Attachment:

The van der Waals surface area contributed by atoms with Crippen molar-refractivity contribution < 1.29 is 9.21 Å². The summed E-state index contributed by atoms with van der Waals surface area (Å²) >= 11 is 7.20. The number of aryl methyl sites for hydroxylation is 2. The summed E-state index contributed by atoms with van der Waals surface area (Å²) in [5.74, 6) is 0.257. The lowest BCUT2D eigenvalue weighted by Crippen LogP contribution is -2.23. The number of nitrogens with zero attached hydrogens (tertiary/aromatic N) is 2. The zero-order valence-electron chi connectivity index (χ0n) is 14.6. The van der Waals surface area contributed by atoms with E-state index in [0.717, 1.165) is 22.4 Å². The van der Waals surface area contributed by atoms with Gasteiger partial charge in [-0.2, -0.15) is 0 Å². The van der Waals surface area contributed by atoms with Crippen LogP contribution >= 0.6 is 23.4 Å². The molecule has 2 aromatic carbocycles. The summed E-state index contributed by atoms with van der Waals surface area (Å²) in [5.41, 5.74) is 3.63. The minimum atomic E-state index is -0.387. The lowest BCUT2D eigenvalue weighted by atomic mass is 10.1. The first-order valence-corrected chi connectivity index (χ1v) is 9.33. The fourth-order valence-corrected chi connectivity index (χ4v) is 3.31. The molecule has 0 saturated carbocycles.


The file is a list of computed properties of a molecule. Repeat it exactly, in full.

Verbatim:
The van der Waals surface area contributed by atoms with Crippen molar-refractivity contribution < 1.29 is 9.21 Å². The summed E-state index contributed by atoms with van der Waals surface area (Å²) >= 11 is 7.20. The number of aryl methyl sites for hydroxylation is 2. The summed E-state index contributed by atoms with van der Waals surface area (Å²) in [5.74, 6) is 0.257. The lowest BCUT2D eigenvalue weighted by Crippen LogP contribution is -2.23. The number of nitrogens with zero attached hydrogens (tertiary/aromatic N) is 2. The zero-order valence-electron chi connectivity index (χ0n) is 14.6. The van der Waals surface area contributed by atoms with E-state index in [0.717, 1.165) is 22.4 Å². The van der Waals surface area contributed by atoms with Gasteiger partial charge in [-0.2, -0.15) is 0 Å². The van der Waals surface area contributed by atoms with Crippen LogP contribution >= 0.6 is 23.4 Å². The molecule has 2 aromatic carbocycles. The summed E-state index contributed by atoms with van der Waals surface area (Å²) in [5.41, 5.74) is 3.63. The minimum atomic E-state index is -0.387. The lowest BCUT2D eigenvalue weighted by atomic mass is 10.1. The first-order valence-corrected chi connectivity index (χ1v) is 9.33. The fourth-order valence-corrected chi connectivity index (χ4v) is 3.31. The molecule has 0 saturated carbocycles.